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July 31 2014

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6 posts tagged "Wrinkles"

Can Your Pillowcase Lead to Better Skin?

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There has been a lot of pillow talk recently, with fabric cases claiming to do everything from preventing fine lines to minimizing breakouts. But does a rectangular piece of cloth have the power to change your complexion? We asked New York City dermatologist Francesca Fusco if this trend is beauty magic or total B.S:

There are a handful of high-tech linens worth considering, noted Fusco. The most promising one is the Iluminage Skin Rejuvenating Pillowcase, which has support from a small study that demonstrated a decrease in the appearance of crow’s-feet after eight weeks of sleeping on a pillowcase that contains copper oxide, which “upregulates the secretion of extracurricular skin proteins,” she explained. Something like the BeautyZZZ Natural Silk Pillowcase takes the classic version to the next level with its chemical-free, hypoallergenic material. “It will diminish sleep lines as well as be gentle on sensitive-skin types,” Fusco said. “But make sure you wash it with hypoallergenic detergent, otherwise you defeat the purpose.” Then there are pillowcases geared toward breakouts, like the Nufabrx Pillowcase for Blemish Prone Skin, which has a blend of four essential oils in its weave. “Acne can be exacerbated by stress and the subsequent cortisol spikes—if aromatherapy helps diminish stress and subsequent acne, this pillowcase could be a good thing.”

The bottom line: Bonus points for sleeping on complexion-boosting blends, but laundering whatever fabric you put your face to each night on the reg is the real key to getting a flawless facade with your eyes closed.

Photo: Courtesy of Paramount Pictures

The Buzz On Bee Venom

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This column features weekly tips and advice from a revolving cast of industry leaders, on hand to discuss your beauty dilemmas, from blemishes to Botox. To submit a question, e-mail celia_ellenberg@fairchildfashion.com.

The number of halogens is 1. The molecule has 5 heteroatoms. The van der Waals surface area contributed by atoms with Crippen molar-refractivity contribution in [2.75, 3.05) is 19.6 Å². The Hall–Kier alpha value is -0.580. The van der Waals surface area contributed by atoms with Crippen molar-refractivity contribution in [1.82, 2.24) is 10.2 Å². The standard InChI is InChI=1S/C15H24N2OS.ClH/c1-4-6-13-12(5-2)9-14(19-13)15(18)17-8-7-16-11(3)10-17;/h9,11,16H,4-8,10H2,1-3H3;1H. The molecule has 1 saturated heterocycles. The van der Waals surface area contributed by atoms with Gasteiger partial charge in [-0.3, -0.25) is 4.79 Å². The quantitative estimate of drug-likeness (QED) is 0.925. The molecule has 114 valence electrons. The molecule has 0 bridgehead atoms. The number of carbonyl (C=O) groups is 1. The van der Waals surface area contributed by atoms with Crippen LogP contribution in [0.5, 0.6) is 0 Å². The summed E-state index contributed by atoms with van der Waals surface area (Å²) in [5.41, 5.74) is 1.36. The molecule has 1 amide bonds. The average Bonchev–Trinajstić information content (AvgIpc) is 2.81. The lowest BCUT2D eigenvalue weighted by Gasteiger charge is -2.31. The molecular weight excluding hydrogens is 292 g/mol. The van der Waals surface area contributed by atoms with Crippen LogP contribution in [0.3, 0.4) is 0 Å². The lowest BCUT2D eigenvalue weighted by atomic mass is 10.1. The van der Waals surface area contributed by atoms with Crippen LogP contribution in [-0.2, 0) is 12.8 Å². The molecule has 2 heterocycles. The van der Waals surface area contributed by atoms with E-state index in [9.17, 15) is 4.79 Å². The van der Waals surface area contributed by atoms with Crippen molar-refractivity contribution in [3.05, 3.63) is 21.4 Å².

I’ve read a lot of articles recently about celebrities using bee venom creams to fight wrinkles without having to resort to surgery. Where does this ingredient come from, and does it work?

Bee venom (apitoxin) is produced in the abdomen of bees and it is a complex mixture of proteins. I have not seen any clinical data demonstrating [its] efficacy when used in topical formulations, [so] I will never prescribe or recommend [it] as I am very skeptical about ingredients with no efficacy data. This toxin does cause local inflammation, but there is not one clinical study confirming that bee venom is effective in erasing or reducing wrinkles.

Dr. Marko Lens is a consultant plastic and reconstructive surgeon and an internationally renowned expert in the field of skin cancer and skin aging. A fellow of the Royal College of Surgeons, Dr. Lens works out of his own private practice in London, where his extensive research into the process of skin aging led him to create Zelens, a range of advanced cosmeceuticals that utilize potent plant-derived ingredients spiked with biotechnological actives.

banish wrinkles and acne in one fell swoop

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This column features weekly tips and advice from a revolving cast of industry leaders, on hand to discuss your beauty dilemmas, from blemishes to Botox. The following query was culled from a private stock, but we’ll be accepting readers’ questions soon.

I’ve been noticing the early onset of wrinkles, but because I have “reactive” skin the antiaging creams on the market are too heavy and make me break out. I want to start a prevention regimen but don’t want to have to choose between acne and wrinkles. Do you have any product recommendations that will deal with both issues?